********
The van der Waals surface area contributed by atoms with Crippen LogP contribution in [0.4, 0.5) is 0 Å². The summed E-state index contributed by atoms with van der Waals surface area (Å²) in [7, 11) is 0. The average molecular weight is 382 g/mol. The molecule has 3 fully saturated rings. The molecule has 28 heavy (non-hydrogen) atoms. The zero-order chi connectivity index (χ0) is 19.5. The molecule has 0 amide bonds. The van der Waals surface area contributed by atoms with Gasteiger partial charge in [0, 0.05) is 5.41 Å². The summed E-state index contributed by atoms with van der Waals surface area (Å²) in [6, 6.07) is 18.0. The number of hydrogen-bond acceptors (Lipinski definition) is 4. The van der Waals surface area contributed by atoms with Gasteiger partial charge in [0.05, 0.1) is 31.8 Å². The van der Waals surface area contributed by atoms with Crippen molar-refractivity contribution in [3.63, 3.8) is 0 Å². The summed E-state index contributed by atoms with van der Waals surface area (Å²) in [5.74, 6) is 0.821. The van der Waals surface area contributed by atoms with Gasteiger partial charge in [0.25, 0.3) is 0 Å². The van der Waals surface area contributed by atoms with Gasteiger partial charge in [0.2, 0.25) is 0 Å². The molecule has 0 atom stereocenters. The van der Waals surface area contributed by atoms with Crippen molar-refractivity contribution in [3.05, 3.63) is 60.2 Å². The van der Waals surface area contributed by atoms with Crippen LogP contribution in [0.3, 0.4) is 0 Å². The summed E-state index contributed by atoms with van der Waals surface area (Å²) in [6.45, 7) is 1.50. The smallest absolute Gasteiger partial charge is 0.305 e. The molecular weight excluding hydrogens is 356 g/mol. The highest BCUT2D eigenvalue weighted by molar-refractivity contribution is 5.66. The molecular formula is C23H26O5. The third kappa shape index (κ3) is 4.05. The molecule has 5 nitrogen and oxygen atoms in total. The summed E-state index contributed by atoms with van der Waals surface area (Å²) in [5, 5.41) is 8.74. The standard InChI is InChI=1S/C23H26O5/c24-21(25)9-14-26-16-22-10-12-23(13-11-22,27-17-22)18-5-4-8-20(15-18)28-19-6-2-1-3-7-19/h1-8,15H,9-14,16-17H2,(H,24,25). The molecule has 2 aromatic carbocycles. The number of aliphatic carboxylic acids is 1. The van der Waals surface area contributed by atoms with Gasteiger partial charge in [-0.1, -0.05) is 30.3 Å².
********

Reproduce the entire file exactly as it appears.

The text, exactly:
The van der Waals surface area contributed by atoms with Crippen LogP contribution in [0.4, 0.5) is 0 Å². The summed E-state index contributed by atoms with van der Waals surface area (Å²) in [7, 11) is 0. The average molecular weight is 382 g/mol. The molecule has 3 fully saturated rings. The molecule has 28 heavy (non-hydrogen) atoms. The zero-order chi connectivity index (χ0) is 19.5. The molecule has 0 amide bonds. The van der Waals surface area contributed by atoms with Gasteiger partial charge in [0, 0.05) is 5.41 Å². The summed E-state index contributed by atoms with van der Waals surface area (Å²) in [6, 6.07) is 18.0. The number of hydrogen-bond acceptors (Lipinski definition) is 4. The van der Waals surface area contributed by atoms with Gasteiger partial charge in [0.05, 0.1) is 31.8 Å². The van der Waals surface area contributed by atoms with Crippen molar-refractivity contribution in [3.63, 3.8) is 0 Å². The summed E-state index contributed by atoms with van der Waals surface area (Å²) in [5.74, 6) is 0.821. The van der Waals surface area contributed by atoms with Gasteiger partial charge in [0.25, 0.3) is 0 Å². The van der Waals surface area contributed by atoms with Gasteiger partial charge in [0.2, 0.25) is 0 Å². The molecule has 0 atom stereocenters. The van der Waals surface area contributed by atoms with Crippen molar-refractivity contribution in [3.05, 3.63) is 60.2 Å². The van der Waals surface area contributed by atoms with Crippen LogP contribution in [0.3, 0.4) is 0 Å². The summed E-state index contributed by atoms with van der Waals surface area (Å²) in [6.45, 7) is 1.50. The smallest absolute Gasteiger partial charge is 0.305 e. The molecular weight excluding hydrogens is 356 g/mol. The highest BCUT2D eigenvalue weighted by molar-refractivity contribution is 5.66. The molecular formula is C23H26O5. The third kappa shape index (κ3) is 4.05. The molecule has 5 nitrogen and oxygen atoms in total. The summed E-state index contributed by atoms with van der Waals surface area (Å²) in [5, 5.41) is 8.74. The standard InChI is InChI=1S/C23H26O5/c24-21(25)9-14-26-16-22-10-12-23(13-11-22,27-17-22)18-5-4-8-20(15-18)28-19-6-2-1-3-7-19/h1-8,15H,9-14,16-17H2,(H,24,25). The molecule has 2 aromatic carbocycles. The number of aliphatic carboxylic acids is 1. The van der Waals surface area contributed by atoms with Gasteiger partial charge in [-0.1, -0.05) is 30.3 Å².